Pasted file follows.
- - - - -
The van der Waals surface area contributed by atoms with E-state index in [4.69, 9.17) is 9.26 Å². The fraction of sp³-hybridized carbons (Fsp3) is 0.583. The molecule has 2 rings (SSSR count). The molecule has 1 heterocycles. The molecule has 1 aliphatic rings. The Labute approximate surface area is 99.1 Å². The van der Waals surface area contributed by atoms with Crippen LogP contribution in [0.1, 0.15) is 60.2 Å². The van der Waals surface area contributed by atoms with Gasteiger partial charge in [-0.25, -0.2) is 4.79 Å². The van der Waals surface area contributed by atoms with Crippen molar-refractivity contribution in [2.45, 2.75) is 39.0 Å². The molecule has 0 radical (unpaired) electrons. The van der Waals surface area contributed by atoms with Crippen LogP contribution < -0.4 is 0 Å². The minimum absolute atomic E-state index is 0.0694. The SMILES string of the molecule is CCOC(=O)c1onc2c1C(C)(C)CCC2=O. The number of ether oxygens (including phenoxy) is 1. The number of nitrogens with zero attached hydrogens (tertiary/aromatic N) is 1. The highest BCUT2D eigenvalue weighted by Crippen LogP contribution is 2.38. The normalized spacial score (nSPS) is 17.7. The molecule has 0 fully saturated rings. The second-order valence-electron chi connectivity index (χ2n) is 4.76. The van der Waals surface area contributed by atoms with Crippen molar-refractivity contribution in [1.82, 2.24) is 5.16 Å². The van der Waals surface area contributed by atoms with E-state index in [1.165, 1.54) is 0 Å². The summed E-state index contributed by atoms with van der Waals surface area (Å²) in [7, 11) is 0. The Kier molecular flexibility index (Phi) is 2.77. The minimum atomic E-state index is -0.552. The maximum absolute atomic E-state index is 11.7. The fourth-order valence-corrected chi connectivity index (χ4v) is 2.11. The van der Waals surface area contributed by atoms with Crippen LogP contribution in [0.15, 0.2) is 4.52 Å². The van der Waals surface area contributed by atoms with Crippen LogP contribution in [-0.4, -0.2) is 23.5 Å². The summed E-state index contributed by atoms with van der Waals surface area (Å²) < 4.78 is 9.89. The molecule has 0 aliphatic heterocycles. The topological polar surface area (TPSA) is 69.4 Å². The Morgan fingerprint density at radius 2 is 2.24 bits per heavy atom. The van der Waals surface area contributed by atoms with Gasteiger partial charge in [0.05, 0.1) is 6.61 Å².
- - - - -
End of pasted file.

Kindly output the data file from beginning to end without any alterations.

The van der Waals surface area contributed by atoms with E-state index in [4.69, 9.17) is 9.26 Å². The fraction of sp³-hybridized carbons (Fsp3) is 0.583. The molecule has 2 rings (SSSR count). The molecule has 1 heterocycles. The molecule has 1 aliphatic rings. The Labute approximate surface area is 99.1 Å². The van der Waals surface area contributed by atoms with Crippen LogP contribution in [0.1, 0.15) is 60.2 Å². The van der Waals surface area contributed by atoms with Gasteiger partial charge in [-0.25, -0.2) is 4.79 Å². The van der Waals surface area contributed by atoms with Crippen molar-refractivity contribution in [2.45, 2.75) is 39.0 Å². The molecule has 0 radical (unpaired) electrons. The van der Waals surface area contributed by atoms with Crippen LogP contribution < -0.4 is 0 Å². The minimum absolute atomic E-state index is 0.0694. The SMILES string of the molecule is CCOC(=O)c1onc2c1C(C)(C)CCC2=O. The number of ether oxygens (including phenoxy) is 1. The number of nitrogens with zero attached hydrogens (tertiary/aromatic N) is 1. The highest BCUT2D eigenvalue weighted by Crippen LogP contribution is 2.38. The normalized spacial score (nSPS) is 17.7. The molecule has 0 fully saturated rings. The second-order valence-electron chi connectivity index (χ2n) is 4.76. The van der Waals surface area contributed by atoms with Crippen molar-refractivity contribution in [1.82, 2.24) is 5.16 Å². The van der Waals surface area contributed by atoms with E-state index in [1.165, 1.54) is 0 Å². The summed E-state index contributed by atoms with van der Waals surface area (Å²) in [7, 11) is 0. The Kier molecular flexibility index (Phi) is 2.77. The minimum atomic E-state index is -0.552. The maximum absolute atomic E-state index is 11.7. The fourth-order valence-corrected chi connectivity index (χ4v) is 2.11. The van der Waals surface area contributed by atoms with Crippen LogP contribution in [0.15, 0.2) is 4.52 Å². The van der Waals surface area contributed by atoms with Crippen LogP contribution in [-0.4, -0.2) is 23.5 Å². The summed E-state index contributed by atoms with van der Waals surface area (Å²) < 4.78 is 9.89. The molecule has 0 aliphatic heterocycles. The topological polar surface area (TPSA) is 69.4 Å². The Morgan fingerprint density at radius 2 is 2.24 bits per heavy atom. The van der Waals surface area contributed by atoms with Gasteiger partial charge in [0.05, 0.1) is 6.61 Å².